The age of robots could be a new Renaissance. This is why
Why have humans created machines? Technology is born from the human desire to save time in order to invest it in fantasy. Technology generates time and space for the activities that make us quintessentially human: creativity and entrepreneurship, inventiveness, and empathy. It serves us by alleviating suffering and creating solutions to grow and fulfil our aspirations — from curing cancer to landing on Mars.
But humankind’s most common mistake is to forget their ends, as Nietzsche warned. This is possibly why, in the face of automation, many of us are overwhelmed by fears of a Matrix-like apocalypse. At the opposite extreme, there are those who celebrate with probably too much enthusiasm the promises of artificial intelligence (AI), often overlooking the risks of delegating decisions to entities whose learning and logical process is ever harder to decode.
Today, the possibilities of AI depend on the limitations designed by its creators. Therefore, as AI becomes more pervasive in our daily life, it is imperative to focus on which roles and responsibilities we humans must retain in the age of robots.
A social contract for AI
Alpha Go — the AI developed by Google Deep Mind — performed unexpected and novel moves to beat the best human players at Go, the highly complex Asian board game. However, the question is: were Alpha Go’s moves genuine inventions or were they combinations so sophisticated that other players had not yet envisioned them?
Machines are already superior to humans in terms of computation and memory. At the same time, the applications of AI are a human choice — a political and social one. AI is better than humans at calculating traffic, anticipating the incidence of an epidemic or managing energy efficiency, but the questions it analyses and the biases it manifests in trying to solve them are inherited from its designers: us.
Image: Future of Jobs Report, World Economic Forum
The evolution and diffusion of AI is also a question of social license. We developed norms and laws to regulate social and economic discrimination, the use of drugs and arms, or — more simply — speed limits. In the same way, we should set rules of conduct for autonomous vehicles.
Which criteria are necessary when we choose which decisions to delegate to machines? For every AI that becomes more refined, there needs to be a community of citizens that assesses its social purpose and application.
New standards for a new era
‘Trust your instinct’ is a recommendation that has its limits: the probability that it will yield effective decisions is more or less that of a coin toss. In other words, there is often a gap between our actions and our understanding of how we decided to perform them. Trying to explain it is at best a simplification of our thought — or un-thought — process. We should not be surprised, then, if some learning processes in the human brain are equally cryptic within an AI context.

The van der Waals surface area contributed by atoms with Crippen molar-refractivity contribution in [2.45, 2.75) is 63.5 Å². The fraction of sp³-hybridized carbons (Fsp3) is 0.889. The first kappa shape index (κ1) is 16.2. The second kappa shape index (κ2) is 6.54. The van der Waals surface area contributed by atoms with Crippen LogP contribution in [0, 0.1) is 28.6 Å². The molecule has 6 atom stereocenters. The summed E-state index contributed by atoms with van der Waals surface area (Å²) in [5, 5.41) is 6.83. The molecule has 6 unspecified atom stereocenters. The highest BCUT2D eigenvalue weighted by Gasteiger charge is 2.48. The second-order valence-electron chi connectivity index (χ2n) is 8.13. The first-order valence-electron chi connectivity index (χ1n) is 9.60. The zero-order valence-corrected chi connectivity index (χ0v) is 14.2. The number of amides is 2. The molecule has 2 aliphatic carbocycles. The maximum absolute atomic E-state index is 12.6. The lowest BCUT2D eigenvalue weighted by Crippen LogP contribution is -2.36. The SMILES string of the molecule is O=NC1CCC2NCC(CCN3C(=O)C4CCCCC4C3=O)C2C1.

This is neither to say that we should surrender to such evidence, nor that we should refrain from innovation or limit the entrepreneurial risk-taking that is necessary to advance it. Rather, it requires us to elaborate standards and instruments to manage technological development. A Commission for Artificial Intelligence, for instance, would have a mandate to assess how explicable and transparent are the decision-making processes of machines. Or why not host regular competitions among machines to reveal their biases and fallibility — and test their capacities — the same way we undertake stress tests for banks?
Humans fit for technology
Giuliano Toraldo di Francia, an Italian physicist, once said: “We need to create technology fit for humans; we also need to create humans fit for technology.” We choose to create machines to specialize in our uniquely human advantages. Reminding ourselves of that should be our first step. The next step is to prepare for the moment when we will have to critically engage in a daily dialogue with AI — some of which we will wear, if not have implanted.
Sounds like science fiction? Smartphones today are already a sort of extension of our minds, and a quasi-permanent extension of our body. We need a ‘philosophy of technology’ that equips us with a behavioural and moral compass in technology-rich environments. As AI becomes an integral part of our public and private lives, we need to establish rights and responsibilities for ‘human-machine citizenship’.
Could the age of robots be a new Renaissance instead?
The views expressed in this article are those of the author alone and not necessarily of the European Commission.